Huawei has announced their own proprietary operating system called Harmony OS at their latest developers conference in Dongguan. Here’s what you need to know about it.
What is Harmony OS?
Although the possibility of Huawei seriously losing its access to the Android ecosystem has only relatively-recently become a hot issue in the wider consumer space, the Chinese technology company has been quietly preparing for this for several years through development of its own operating system.
Freshly unveiled at this year’s Huawei Developer Conference, Harmony OS is not only just the answer to what Huawei will do if they are eventually kicked out of Google’s ecosystem but also the blueprint for their ambitions beyond the smartphone category.
Somewhat-similar to Google’s Fuchsia, HarmonyOS is a microkernel-based, distributed operating system that’s designed to provide a seamless experience across not just smartphone but also things like smartwatches, smart screens, in-vehicle systems and smart speakers.
According to Huawei Consumer CEO Richard Yu, "We're entering a day and age where people expect a holistic intelligent experience across all devices and scenarios. To support this, we felt it was important to have an operating system with improved cross-platform capabilities. We needed an OS that supports all scenarios, that can be used across a broad range of devices and platforms, and that can meet consumer demand for low latency and strong security."
How secure will HarmonyOS be?
No surprises here but Huawei have publicly said that that HarmonyOS will be both “secure and trustworthy.”
They say that “Harmony OS's microkernel design uses formal verification methods to reshape security and trustworthiness from the ground up in a Trusted Execution Environment (TEE).”
“HarmonyOS is the first OS to use formal verification in device TEE, significantly improving security. In addition, because the HarmonyOS microkernel has much less code, the probability of attack is greatly reduced.”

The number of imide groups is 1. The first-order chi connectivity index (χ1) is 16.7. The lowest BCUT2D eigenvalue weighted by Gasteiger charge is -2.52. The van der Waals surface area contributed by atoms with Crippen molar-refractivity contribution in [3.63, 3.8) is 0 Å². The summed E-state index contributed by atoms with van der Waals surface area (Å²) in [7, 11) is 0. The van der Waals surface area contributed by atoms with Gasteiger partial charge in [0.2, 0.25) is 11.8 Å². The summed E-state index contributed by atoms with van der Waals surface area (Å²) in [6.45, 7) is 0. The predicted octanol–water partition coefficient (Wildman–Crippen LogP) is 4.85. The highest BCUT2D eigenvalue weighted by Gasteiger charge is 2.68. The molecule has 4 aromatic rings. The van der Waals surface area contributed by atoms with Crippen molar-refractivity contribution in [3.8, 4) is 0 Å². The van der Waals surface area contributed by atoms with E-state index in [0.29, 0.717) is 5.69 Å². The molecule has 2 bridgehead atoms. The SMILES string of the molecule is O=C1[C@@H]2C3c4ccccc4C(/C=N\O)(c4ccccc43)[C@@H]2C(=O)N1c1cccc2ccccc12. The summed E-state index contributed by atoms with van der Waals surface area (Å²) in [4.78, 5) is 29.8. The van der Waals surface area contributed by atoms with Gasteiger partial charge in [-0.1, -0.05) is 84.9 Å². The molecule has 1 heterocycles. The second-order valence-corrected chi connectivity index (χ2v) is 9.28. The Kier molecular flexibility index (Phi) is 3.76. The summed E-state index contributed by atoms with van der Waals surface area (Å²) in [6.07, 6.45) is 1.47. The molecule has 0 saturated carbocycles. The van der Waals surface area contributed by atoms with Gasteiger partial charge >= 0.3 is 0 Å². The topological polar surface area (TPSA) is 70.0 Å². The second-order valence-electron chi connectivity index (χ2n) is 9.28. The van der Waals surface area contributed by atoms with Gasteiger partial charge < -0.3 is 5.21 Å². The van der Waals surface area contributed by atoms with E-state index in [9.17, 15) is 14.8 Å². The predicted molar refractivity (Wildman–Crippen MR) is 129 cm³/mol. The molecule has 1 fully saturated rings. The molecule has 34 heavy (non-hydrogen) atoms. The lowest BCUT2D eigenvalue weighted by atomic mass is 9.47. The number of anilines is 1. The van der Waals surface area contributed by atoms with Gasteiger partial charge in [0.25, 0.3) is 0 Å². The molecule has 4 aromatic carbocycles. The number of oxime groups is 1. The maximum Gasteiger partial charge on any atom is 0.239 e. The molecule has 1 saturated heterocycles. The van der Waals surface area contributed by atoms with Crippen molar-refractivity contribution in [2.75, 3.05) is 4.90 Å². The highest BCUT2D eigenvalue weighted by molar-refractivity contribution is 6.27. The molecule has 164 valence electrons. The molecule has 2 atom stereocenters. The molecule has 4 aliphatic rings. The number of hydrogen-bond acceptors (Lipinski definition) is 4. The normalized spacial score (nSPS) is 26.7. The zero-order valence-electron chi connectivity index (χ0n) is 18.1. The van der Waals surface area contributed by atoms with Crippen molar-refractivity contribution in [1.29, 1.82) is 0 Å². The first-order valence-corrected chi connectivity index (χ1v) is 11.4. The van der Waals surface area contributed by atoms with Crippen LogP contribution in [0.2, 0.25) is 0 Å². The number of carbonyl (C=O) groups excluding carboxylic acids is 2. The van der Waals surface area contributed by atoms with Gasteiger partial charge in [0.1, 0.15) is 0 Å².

Of course, it’s difficult to realistically talk about the security of an operating system that’s not yet widely available. Whether or not Huawei can live up to their promises here is something that only time and scrutiny will ultimately determine.
What will HarmonyOS look like?
This isn’t quite known yet. Huawei have yet to release any sort of official screenshots that give us a sense of what the user interface offered by HarmonyOS will look like. We expect something broadly similar to their current EMUI Android skin.
Who is developing apps for HarmonyOS?
It’s early days for HarmonyOS so it’s not quite clear how widely adopted the platform will be among software developers. However, to make things a little bit easier, one of the advantages that Huawei are pitching for their operating system is the ability to more efficiently build apps that run on multiple devices thanks to a multi-device IDE.
Huawei also say that “to encourage broader adoption” they’ll be looking to release HarmonyOS as an open-source platform and cultivate the kind of open-source community that allows them to support more in-depth collaboration with developers.
Will the Mate 30 run on HarmonyOS?
Almost certainly not. Huawei have said they plan to stick with Android for as long as they’re able to. So unless there’s some radical deterioration of the understanding that Huawei and the US Trade Department seem to have reached around their temporary exemption from the trade blacklisting that occurred earlier this year, the Huawei Mate 30 and Mate 30 Pro will launch running on the latest version of Android Q and EMUI.
As originally reported by Forbes, Huawei CEO Richard Yu insists the company “are still prioritizing Google and its Android system to be used in our phones.”
During a private meeting at this year’s Huawei Developer Conference, Yu reportedly said that “if we cannot use Android, Harmony OS can be ready within one or two days.”
Basically, HarmonyOS is the company’s plan B - though whether or not they’d look to migrate older handsets over from Android to HarmonyOS or only focus on future products remains an unknown.
When will HarmonyOS arrive?
Huawei say that HarmonyOS 1.0 will be seen later this year in the company’s new smart screen products, such as their new Honor Vision TV. It is currently unclear whether this product will come to Australia.
Then, over the next three years, they claim that “HarmonyOS will be optimised and gradually adopted” across a broader range of devices such as wearables and automobile tech.